CHARLESTON – This year West Virginia’s judicial elections are nonpartisan. Candidates for the West Virginia Supreme Court as well as our circuit courts, family courts and magistrates will no longer be listed on your ballot as Democrats, Republicans or members of other political parties.
Like other nonpartisan races, such as your local school board, judicial elections will be decided in the primary election on May 10.
The West Virginia Legislature’s Republican leaders made this change last year when it passed HB 2010. House Speaker Tim Armstead said that the change is a “great step forward in making the judicial system more fair to plaintiffs and defendants alike ... that is one branch of government that I think above all others should be above partisan politics."
If that’s the case, then serious questions need to be asked about why the Republican State Leadership Committee (RSLC) is spending more than $700,000 on television ads attacking Darrell McGraw and Bill Wooton, the two Democrats running for the West Virginia Supreme Court.
The RSLC ad attacking McGraw mirrors the negative ads Republican special interests ran against him in his 2012 partisan race for attorney general, and the attack on Wooton is just as bad. The RSLC’s total behind these attacks will probably top $1 million by election day.
So much for “nonpartisan elections.”
It’s even more outrageous that it’s a Republican superPAC spending that kind of money to attack Democratic candidates when it has been the Republicans who have pushed for nonpartisan elections since 2000.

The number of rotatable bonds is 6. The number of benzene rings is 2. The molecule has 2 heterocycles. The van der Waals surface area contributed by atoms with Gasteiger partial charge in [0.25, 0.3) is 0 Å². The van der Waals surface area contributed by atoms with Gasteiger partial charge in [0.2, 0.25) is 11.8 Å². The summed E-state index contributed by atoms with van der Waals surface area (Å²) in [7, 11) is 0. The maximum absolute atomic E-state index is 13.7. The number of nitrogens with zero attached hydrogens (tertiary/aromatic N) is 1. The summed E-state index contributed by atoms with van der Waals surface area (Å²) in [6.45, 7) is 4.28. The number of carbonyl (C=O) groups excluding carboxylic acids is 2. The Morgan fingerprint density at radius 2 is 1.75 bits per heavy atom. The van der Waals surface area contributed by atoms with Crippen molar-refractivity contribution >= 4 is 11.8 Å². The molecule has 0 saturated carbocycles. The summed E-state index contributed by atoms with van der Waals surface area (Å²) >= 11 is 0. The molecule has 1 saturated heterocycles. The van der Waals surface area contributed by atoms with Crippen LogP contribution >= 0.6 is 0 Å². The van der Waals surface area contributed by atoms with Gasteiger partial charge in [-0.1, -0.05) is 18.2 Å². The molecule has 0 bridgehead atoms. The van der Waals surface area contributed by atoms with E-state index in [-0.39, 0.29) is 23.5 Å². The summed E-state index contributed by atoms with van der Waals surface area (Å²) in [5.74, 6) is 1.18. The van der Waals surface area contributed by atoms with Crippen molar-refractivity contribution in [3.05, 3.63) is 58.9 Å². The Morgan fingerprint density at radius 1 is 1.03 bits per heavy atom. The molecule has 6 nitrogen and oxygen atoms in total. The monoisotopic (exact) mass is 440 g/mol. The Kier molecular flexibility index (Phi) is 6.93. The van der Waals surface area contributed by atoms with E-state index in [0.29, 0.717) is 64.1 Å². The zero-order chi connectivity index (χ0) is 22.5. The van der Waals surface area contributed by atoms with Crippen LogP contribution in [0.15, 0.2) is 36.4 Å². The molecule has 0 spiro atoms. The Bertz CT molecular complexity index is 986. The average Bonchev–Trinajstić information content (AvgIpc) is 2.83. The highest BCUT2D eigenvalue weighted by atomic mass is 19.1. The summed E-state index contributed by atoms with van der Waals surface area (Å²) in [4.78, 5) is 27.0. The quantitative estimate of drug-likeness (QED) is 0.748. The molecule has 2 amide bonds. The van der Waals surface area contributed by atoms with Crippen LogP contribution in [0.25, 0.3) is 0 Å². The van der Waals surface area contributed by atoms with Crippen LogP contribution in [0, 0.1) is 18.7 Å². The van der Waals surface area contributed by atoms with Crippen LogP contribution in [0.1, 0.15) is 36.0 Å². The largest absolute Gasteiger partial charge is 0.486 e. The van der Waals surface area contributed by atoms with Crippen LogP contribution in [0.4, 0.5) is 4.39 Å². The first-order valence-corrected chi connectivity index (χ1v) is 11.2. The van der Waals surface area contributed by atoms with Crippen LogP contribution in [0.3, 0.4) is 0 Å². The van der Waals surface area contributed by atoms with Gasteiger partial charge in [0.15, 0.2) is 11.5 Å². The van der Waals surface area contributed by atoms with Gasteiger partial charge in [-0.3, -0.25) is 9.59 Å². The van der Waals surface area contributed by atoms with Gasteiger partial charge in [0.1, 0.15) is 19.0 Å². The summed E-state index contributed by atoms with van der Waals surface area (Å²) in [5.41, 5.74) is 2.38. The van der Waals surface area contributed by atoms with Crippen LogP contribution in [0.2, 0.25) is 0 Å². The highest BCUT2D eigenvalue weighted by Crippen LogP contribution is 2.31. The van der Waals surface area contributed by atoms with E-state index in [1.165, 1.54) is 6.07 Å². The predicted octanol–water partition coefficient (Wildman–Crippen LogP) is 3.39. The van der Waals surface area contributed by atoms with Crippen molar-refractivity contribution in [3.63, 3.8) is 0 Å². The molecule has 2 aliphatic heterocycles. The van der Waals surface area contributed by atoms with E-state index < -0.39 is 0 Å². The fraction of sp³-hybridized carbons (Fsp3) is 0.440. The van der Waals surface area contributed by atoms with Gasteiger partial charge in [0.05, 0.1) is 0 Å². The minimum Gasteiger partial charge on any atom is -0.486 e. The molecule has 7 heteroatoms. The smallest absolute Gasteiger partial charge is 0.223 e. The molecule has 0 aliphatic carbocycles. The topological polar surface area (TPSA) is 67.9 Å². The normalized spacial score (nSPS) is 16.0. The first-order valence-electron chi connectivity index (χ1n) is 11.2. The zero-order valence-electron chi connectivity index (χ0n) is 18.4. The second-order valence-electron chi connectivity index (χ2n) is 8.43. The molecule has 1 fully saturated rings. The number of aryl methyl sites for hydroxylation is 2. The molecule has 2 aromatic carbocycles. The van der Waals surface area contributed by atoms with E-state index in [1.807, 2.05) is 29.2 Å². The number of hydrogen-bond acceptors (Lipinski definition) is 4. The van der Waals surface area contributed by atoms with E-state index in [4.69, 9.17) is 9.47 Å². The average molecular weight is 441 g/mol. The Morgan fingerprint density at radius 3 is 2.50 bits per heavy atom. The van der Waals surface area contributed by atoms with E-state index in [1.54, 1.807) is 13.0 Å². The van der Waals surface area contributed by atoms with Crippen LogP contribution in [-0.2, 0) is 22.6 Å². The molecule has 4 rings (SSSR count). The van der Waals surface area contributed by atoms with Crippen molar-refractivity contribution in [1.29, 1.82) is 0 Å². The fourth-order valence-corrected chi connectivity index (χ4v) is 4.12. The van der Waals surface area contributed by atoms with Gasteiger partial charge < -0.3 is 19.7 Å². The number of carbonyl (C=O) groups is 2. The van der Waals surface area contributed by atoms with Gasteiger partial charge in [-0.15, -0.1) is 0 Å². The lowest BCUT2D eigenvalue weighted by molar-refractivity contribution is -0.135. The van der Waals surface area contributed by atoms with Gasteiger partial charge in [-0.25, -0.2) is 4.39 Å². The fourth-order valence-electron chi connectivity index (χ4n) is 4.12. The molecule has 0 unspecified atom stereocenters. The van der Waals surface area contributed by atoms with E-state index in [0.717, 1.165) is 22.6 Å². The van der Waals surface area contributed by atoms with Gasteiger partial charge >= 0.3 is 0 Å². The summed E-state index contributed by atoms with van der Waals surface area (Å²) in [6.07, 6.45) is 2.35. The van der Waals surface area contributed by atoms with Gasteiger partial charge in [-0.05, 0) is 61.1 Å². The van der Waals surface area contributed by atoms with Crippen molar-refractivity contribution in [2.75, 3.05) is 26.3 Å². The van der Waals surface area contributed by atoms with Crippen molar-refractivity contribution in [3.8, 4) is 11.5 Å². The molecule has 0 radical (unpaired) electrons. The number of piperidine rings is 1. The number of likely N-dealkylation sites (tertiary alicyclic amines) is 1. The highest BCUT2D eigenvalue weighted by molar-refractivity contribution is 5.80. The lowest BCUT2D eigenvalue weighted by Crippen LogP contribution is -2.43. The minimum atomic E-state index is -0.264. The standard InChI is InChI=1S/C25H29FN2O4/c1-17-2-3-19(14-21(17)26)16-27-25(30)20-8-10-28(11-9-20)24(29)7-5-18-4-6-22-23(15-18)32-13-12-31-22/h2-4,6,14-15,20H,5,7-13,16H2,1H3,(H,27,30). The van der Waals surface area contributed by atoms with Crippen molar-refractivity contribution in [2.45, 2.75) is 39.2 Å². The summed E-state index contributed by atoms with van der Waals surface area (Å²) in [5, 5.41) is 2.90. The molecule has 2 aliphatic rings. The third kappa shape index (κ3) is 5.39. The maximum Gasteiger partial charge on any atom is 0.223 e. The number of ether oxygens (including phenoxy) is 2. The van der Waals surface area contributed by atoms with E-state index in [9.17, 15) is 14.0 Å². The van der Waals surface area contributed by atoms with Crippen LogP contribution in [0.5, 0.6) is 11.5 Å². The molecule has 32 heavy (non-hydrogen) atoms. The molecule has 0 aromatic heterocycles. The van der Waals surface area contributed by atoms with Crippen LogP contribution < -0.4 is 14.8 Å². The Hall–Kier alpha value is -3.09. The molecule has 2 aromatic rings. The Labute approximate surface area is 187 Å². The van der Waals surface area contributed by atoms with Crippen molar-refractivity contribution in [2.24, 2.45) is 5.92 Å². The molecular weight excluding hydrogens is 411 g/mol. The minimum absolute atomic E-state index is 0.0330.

Gov. Cecil Underwood called for nonpartisan Supreme Court elections in his State of the State that year, and it was part of his legislative package. Republican senators and delegates introduced the legislation every single year.
Last year it legislation was passed by the House on a vote of 90 – 9, with one not voting. In the Senate, it passed 33 – 1. Both Democratic and Republican legislators believed that nonpartisan elections would help protect the integrity of our state courts.
The real problem is the big money being spent by special interests to influence our judicial elections. The move from partisan to nonpartisan elections does nothing to change that.
In fact, evidence shows that has been the case in other states with nonpartisan judicial elections as well.
For example, in 2006 the Georgia state Republicans spent more than $2 million in a judicial race there attacking an incumbent justice who had been appointed by a Democratic governor.
The RSLC buy proves that special interests, partisanship and big money are still at play in West Virginia’s nonpartisan race too.
From 2000 to 2012, more than $11 million was raised by Supreme Court candidates. Millions more were spent in independent expenditures. The 2004 race brought national media attention, and it was the 2009 Caperton v. Massey case that led the U. S. Supreme Court to rule that this special interest money can undermine the right to a fair and impartial hearing.
The state addressed the issue of candidate contributions with the 2010 passage of the Public Campaign Financing Act for the Supreme Court. In 2015, the Legislature made our judicial elections nonpartisan.
These changes are critical first steps, but we must do more to address the big money still weighing our judicial elections down.
First, the Legislature must improve campaign finance disclosure requirements. Special interests fund campaign ads, but hide their names behind front groups. West Virginia voters have the right to know who is funding these big independent expenditure campaigns and why.
Second, the public financing programming should be expanded to all judicial elections.
A fair trial is one of the most fundamental rights we have as Americans. We are all supposed to be equal. Regardless of the type of case you have or what side you are on, there should be no question that everyone in that courtroom is on a level playing field. That right should never be questioned.
The Legislature has made important changes to our judicial elections to help ensure that right is protected, but it must do more. That begins with meaningful campaign disclosure laws for independent expenditures.
Flanigan is the president of the West Virginia Association for Justice.